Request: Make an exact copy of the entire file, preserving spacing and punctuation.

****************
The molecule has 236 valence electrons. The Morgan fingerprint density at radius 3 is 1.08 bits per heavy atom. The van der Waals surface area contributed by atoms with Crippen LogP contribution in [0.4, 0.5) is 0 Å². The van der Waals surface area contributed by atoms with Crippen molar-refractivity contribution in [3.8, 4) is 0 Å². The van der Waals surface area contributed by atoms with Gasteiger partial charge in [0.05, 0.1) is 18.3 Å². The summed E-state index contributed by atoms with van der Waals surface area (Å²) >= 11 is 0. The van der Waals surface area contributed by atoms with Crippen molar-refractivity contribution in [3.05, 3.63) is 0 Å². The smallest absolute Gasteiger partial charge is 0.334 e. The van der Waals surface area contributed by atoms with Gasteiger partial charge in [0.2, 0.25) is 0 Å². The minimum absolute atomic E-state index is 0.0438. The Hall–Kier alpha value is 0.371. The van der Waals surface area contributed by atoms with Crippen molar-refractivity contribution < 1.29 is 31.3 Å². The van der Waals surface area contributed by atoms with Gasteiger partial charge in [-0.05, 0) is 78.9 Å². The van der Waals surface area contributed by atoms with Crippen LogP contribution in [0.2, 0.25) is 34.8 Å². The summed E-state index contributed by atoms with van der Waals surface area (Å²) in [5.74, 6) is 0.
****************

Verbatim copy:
The molecule has 236 valence electrons. The Morgan fingerprint density at radius 3 is 1.08 bits per heavy atom. The van der Waals surface area contributed by atoms with Crippen LogP contribution in [0.4, 0.5) is 0 Å². The van der Waals surface area contributed by atoms with Crippen molar-refractivity contribution in [3.8, 4) is 0 Å². The van der Waals surface area contributed by atoms with Gasteiger partial charge in [0.05, 0.1) is 18.3 Å². The summed E-state index contributed by atoms with van der Waals surface area (Å²) >= 11 is 0. The van der Waals surface area contributed by atoms with Crippen molar-refractivity contribution in [3.05, 3.63) is 0 Å². The smallest absolute Gasteiger partial charge is 0.334 e. The van der Waals surface area contributed by atoms with Gasteiger partial charge in [0.2, 0.25) is 0 Å². The minimum absolute atomic E-state index is 0.0438. The Hall–Kier alpha value is 0.371. The van der Waals surface area contributed by atoms with Crippen molar-refractivity contribution < 1.29 is 31.3 Å². The van der Waals surface area contributed by atoms with Gasteiger partial charge in [-0.05, 0) is 78.9 Å². The van der Waals surface area contributed by atoms with Crippen LogP contribution in [0.2, 0.25) is 34.8 Å². The summed E-state index contributed by atoms with van der Waals surface area (Å²) in [5.74, 6) is 0.